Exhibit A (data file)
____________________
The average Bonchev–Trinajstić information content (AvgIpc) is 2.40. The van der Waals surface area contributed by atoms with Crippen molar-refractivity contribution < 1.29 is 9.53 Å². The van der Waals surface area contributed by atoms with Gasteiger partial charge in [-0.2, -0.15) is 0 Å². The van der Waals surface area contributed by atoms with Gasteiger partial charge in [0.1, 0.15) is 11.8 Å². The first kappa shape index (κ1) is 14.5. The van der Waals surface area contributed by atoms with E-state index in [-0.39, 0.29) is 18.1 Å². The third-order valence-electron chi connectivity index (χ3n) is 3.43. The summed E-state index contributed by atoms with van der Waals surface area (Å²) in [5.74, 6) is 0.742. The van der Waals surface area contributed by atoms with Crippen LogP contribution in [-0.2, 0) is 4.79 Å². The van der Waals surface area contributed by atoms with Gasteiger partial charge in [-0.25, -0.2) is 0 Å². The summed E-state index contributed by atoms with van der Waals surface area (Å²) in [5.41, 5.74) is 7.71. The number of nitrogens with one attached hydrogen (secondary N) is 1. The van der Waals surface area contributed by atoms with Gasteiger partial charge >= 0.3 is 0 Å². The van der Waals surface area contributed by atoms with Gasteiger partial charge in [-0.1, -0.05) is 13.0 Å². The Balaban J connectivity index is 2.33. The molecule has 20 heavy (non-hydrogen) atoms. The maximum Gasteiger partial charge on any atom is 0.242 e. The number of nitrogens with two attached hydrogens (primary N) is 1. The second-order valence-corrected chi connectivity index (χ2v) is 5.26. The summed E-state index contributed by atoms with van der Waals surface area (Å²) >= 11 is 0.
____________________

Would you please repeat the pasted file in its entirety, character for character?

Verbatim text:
The average Bonchev–Trinajstić information content (AvgIpc) is 2.40. The van der Waals surface area contributed by atoms with Crippen molar-refractivity contribution < 1.29 is 9.53 Å². The van der Waals surface area contributed by atoms with Gasteiger partial charge in [-0.2, -0.15) is 0 Å². The van der Waals surface area contributed by atoms with Gasteiger partial charge in [0.1, 0.15) is 11.8 Å². The first kappa shape index (κ1) is 14.5. The van der Waals surface area contributed by atoms with E-state index in [-0.39, 0.29) is 18.1 Å². The third-order valence-electron chi connectivity index (χ3n) is 3.43. The summed E-state index contributed by atoms with van der Waals surface area (Å²) in [5.74, 6) is 0.742. The van der Waals surface area contributed by atoms with Crippen LogP contribution in [-0.2, 0) is 4.79 Å². The van der Waals surface area contributed by atoms with Gasteiger partial charge in [-0.25, -0.2) is 0 Å². The summed E-state index contributed by atoms with van der Waals surface area (Å²) in [5.41, 5.74) is 7.71. The number of nitrogens with one attached hydrogen (secondary N) is 1. The van der Waals surface area contributed by atoms with Gasteiger partial charge >= 0.3 is 0 Å². The van der Waals surface area contributed by atoms with Gasteiger partial charge in [-0.1, -0.05) is 13.0 Å². The Balaban J connectivity index is 2.33. The molecule has 20 heavy (non-hydrogen) atoms. The maximum Gasteiger partial charge on any atom is 0.242 e. The number of nitrogens with two attached hydrogens (primary N) is 1. The second-order valence-corrected chi connectivity index (χ2v) is 5.26. The summed E-state index contributed by atoms with van der Waals surface area (Å²) >= 11 is 0.